the afternoon. Also stage 2 and 3 crossing steep snow slopes on a narrow path went well. The snow was fairly hard and we were about 2.5 hrs into our hike by then. The night had something meditative. Stepping through darkness, just following the headlight in front of me and listening to my breathing. Before I knew it we entered stage 4. The ascent hadn’t been too bad so far. I was walking well, I felt good. No signs of being tired.
While I managed perfectly fine to walk on snow, hitting stage 4 of the climb Vishwas started to sink in on almost every step. The huge backpack he was carrying with all the equipment certainly took its toll. I offered him my walking pole to distribute the weight differently and it helped a little. About 45min later he gave it back to me. ‘This is stage 5. You will need your pole.’ Mentally I tried to comprehend what was lying ahead. Stage 5. The Marathon stage. It could take anywhere from 3 to 4 hrs……only up. Like a vertical. We had a quick break, snacked on some energy bars to recharge. I didn’t want to rest for too long as I could feel the cold creeping in.
As we moved on, breaking into the snow got worse. Which just didnt make sense cause as we got higher, the snow should get harder. But Vishwas with the big backpack kept breaking in 1-2 feet with every step. I was amazed how he kept going, just watching him made me feel exhausted. I decided to concentrate on my own steps. Gently to not break the snow, I kept walking and was super grateful for my hiking pole that helped me push up. ‘Slow and Steady’ I kept telling myself, ‘slow and steady’. I still felt like I could do this, although seeing the headlights of the other 2 teams that were ahead of us in the far distance, I became aware of how steep this mountain really was. By now I had totally lost track of time. Had we been doing this for an hour? Or 20 min? And then, out of nowhere my hiking pole broke. I looked at it in disbelieve. These things can break??? WtF! My ‘slow and steady’ mantra went out the window as I barely made progress taking a step up the mountain. All of a sudden I found myself in Vishwas situation, breaking in knee deep and tumbling backwards instead of up. It dawned on me that things were going to get tough and this really was not a walk in the park. Not that I ever thought it was. But the fun had certainly been taken out. I was on my knees a lot and despite trying hard, the lack of movement – respectively crawling in the snow instead of walking – made me feel cold. I was exhausted. How long did we have to keep doing this? Another 2 hrs? I decided to wait for Vishwas to catch up. I was ready to go home. I felt like we had tried hard enough now and deserved a hot tea in a warm cabin. Lol. Of course there was no warm cabin anywhere. It was just us and the mountain. Damn.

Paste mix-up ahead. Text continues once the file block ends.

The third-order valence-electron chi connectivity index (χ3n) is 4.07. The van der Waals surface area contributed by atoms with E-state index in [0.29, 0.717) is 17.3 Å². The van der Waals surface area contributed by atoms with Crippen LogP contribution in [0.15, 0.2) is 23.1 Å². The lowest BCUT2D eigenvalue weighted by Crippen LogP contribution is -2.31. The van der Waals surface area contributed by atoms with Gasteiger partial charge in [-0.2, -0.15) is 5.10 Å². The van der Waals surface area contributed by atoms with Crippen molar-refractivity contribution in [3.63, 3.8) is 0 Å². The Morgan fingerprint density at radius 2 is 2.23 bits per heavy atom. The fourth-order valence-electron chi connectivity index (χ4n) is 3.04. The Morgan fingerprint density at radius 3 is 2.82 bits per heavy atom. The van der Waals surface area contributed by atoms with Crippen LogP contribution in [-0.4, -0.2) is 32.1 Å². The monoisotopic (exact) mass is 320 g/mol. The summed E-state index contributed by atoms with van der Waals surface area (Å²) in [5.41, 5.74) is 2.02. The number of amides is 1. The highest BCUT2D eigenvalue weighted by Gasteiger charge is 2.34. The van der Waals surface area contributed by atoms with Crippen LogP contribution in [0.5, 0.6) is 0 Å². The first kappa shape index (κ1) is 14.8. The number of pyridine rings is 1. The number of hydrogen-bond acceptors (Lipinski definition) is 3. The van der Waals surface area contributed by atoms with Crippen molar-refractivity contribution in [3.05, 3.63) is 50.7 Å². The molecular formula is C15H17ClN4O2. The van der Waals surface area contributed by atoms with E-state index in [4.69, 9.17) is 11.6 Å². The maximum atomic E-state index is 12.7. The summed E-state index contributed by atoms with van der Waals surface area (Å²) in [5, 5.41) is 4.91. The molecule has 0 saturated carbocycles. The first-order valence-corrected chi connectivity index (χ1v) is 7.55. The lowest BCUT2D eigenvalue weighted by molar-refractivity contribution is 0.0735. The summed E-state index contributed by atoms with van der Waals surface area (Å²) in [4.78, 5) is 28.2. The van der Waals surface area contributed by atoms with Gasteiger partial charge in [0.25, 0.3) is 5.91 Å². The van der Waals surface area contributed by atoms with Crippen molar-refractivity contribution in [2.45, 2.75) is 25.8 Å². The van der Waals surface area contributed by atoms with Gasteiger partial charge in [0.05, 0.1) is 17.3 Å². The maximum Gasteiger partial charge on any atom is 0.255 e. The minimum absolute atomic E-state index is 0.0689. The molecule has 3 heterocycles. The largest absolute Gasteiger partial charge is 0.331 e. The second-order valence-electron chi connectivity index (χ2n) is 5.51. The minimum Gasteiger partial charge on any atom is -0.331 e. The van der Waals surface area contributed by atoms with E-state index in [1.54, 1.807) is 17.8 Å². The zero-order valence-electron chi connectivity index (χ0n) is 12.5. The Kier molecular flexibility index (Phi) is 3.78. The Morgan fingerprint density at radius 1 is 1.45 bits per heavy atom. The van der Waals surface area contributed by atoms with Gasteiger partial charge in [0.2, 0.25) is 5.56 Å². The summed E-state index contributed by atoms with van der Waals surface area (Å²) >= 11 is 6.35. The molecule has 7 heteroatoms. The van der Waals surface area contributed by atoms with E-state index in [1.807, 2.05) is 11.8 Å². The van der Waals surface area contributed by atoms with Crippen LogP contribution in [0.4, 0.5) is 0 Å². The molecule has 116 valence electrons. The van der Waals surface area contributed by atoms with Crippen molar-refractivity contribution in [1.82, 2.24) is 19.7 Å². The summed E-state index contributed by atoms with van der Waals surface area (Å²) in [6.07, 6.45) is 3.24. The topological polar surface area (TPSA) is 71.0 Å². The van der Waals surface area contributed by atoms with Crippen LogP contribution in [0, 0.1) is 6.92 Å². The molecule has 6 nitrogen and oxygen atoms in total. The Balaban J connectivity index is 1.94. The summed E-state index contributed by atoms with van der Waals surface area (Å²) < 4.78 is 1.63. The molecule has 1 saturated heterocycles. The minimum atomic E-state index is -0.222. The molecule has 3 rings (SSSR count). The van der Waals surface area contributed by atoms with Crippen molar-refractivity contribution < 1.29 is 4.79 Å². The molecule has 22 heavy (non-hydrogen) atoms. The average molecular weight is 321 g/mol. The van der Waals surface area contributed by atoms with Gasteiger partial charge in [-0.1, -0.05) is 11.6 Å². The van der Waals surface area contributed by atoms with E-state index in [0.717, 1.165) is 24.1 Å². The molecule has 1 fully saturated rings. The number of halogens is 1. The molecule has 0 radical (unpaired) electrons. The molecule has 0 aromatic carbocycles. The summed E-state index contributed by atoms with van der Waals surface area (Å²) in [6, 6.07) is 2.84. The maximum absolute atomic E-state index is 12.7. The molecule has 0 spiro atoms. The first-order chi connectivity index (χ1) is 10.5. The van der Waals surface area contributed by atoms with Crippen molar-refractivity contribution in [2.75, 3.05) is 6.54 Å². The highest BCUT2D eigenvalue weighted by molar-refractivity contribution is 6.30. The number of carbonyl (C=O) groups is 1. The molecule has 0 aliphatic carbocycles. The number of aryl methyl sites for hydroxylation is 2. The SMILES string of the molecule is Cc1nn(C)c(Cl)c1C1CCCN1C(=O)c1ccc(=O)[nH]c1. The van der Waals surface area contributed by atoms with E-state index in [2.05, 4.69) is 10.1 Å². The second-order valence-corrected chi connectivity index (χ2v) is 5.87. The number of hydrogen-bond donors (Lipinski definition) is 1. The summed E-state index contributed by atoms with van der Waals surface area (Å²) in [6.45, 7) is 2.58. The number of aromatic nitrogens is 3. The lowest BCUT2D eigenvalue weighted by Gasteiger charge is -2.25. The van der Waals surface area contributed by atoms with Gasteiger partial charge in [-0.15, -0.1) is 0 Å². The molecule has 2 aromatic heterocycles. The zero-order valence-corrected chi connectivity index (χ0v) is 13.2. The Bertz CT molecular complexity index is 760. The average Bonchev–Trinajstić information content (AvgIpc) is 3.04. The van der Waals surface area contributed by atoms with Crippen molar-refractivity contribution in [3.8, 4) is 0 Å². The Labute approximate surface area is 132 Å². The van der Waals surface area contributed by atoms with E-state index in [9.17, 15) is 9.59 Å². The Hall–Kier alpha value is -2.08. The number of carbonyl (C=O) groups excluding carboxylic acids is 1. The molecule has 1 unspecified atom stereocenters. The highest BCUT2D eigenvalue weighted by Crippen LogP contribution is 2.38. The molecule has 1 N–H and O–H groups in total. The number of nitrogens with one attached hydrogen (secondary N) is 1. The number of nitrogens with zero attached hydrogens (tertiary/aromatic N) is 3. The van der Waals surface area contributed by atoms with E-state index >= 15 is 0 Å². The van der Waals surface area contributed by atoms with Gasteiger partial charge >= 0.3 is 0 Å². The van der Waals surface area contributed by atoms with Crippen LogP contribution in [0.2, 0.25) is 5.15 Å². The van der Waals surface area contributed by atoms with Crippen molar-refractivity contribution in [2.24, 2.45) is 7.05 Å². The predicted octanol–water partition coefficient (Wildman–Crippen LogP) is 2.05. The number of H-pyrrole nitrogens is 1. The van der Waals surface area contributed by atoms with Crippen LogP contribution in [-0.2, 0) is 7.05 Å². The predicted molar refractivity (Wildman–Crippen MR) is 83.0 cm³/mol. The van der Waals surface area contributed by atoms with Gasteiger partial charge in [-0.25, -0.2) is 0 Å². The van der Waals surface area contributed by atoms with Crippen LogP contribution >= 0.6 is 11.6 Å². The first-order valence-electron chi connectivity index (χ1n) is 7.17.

Once Vishwas caught up, he gave me his pole (thank you! thank you!) and decided to move over onto the avalanche that had gone down on the slope next to us. The snow was much harder – thank god!- and the sinking in wasn’t as bad anymore. In fact, it felt like walking stairs at least for a little while until I was making one step up and two backwards again. I was fucking freezing. My body was shivering. I couldn’t feel my fingers anymore. My hands were frozen stiff. I had totally missed investing into a decent pair of gloves. Something you just didnt think about when it’s a hot 25 C degree day in sunny Leh. I was well aware that I was entering my whinging phase….. ‘I am really cold. I can’t feel my fingers anymore’, I told Vishwas. ‘Move them’, he said and showed me some exercise. Moving them was bloody agony…I was convinced they were about to fall off anytime now (drama queen moment). ‘It’s not helping. They are still frozen. And they bloody hurt.’. ‘Fine’, he said, ‘you can have my gloves. We swap!’ Yay! Smiling on the inside (outside face was frozen). I put on Vishwas gloves. They were leather! And cold and wet. Really not too different from mine. For some reason I expected to get a pair of heated gloves (was that unrealistic?). ‘You’re gloves are cold and wet’, I said trying not to sound like I am complaining (but I think I was). ‘It’s just sweat.’, he answered. Whaaat??? Not exactly what I was looking for. But I kept my mouth shut. ’You will get warm when the sun comes up’. And what if I am dead by the time the sun comes up? (drama queen moment part 2)…but nothing came out of my mouth….
So here I am on this mountain. More than ¾ up. With my forehead resting on the pole. Waiting for the next yawn. While feeling nauseas. I am wearing my crampons.
The sun is finally coming out (it is 4.45am). Despite everything, I am trying to enjoy this moment. I am watching as the sun rays are slowly touching my mountain and turn everything into gold. It’s so pretty. So peaceful. I wish I would be taking pictures. But I can’t be bothered. I can’t be bothered to take off a glove and fish for my camera. My photographic memory will have to suffice. Let Vishwas do all the shots.
With the sun being out, I can finally see the ridge we are aiming for. It doesn’t look far. Maybe another 100-200m ….it’s just like walking stairs. Really steep and slippery stairs. At least this is what I tell myself…I can do this….I will get on top of this mountain!